Tommy Falgout, Cloud Solution Architect
Containers are a very popular technology, and to understand why you must first understand the problem they solve and how they solve it.
At their core, containers allow you to easily create and run software in isolated environments. As a “heads-down” developer for 20+ years, I’ve lost countless hours trying to get my code working across different environments. I became a developer because I love to develop and, for me, time spent on integration is time away from development.
The fundamental theorem of software engineering is “We can solve any problem by introducing an extra level of indirection”. In our case, the concept means separate your requirements from your implementation. The problem of running software in unique environments is solved by introducing a layer that is consistent across different environments. This concept is applied everywhere today. HDMI cables are a layer of indirection for connecting video sources and destinations. Airport security isn’t connected to the airline you use. The headphone jack doesn’t care about how you’re playing or listening to your music. This allows for new and creative implementations.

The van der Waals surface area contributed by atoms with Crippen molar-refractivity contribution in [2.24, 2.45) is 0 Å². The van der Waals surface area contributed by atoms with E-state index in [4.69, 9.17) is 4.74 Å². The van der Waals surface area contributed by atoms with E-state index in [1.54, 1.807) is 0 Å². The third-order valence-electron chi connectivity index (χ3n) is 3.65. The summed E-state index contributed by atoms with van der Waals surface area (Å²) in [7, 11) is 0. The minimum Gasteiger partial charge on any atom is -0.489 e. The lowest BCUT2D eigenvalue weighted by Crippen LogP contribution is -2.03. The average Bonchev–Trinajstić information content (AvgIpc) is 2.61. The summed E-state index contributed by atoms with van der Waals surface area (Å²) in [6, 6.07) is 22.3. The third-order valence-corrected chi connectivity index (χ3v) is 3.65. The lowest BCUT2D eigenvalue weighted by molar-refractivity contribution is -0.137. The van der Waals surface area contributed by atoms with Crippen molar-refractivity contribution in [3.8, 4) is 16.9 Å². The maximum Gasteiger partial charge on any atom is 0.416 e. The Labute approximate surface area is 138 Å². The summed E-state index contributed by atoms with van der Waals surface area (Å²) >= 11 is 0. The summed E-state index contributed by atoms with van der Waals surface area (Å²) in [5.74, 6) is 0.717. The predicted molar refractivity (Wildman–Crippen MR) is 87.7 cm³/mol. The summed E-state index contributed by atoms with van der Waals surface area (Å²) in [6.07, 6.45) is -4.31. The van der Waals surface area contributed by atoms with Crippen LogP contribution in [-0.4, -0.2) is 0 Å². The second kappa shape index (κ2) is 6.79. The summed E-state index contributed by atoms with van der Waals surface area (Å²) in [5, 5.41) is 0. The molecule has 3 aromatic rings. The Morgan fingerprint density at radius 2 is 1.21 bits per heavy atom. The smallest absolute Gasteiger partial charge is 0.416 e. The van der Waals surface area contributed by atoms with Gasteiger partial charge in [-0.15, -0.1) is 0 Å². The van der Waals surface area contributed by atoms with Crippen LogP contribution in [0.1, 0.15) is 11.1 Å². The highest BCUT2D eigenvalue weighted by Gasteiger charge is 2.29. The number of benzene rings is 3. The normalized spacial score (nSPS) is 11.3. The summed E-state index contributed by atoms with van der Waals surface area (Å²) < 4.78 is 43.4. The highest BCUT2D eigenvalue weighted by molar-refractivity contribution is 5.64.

Containers provide a layer for developers and operations that allow them to not worry where their application is running. The amount of productivity regained alone would be the reason to fuel popularity of container technology. Containers free us developers to do more development.
Register for the Applications and Infrastructure Community call on Friday, November 17 to learn more. The call will provide insight into what is most important in the Microsoft partner ecosystem. We’ll have a conversational dialogue between two technology professionals that is designed to appeal to technical, sales, and business professionals. One presenter will discuss containers from an infrastructure perspective, the other from an application development perspective.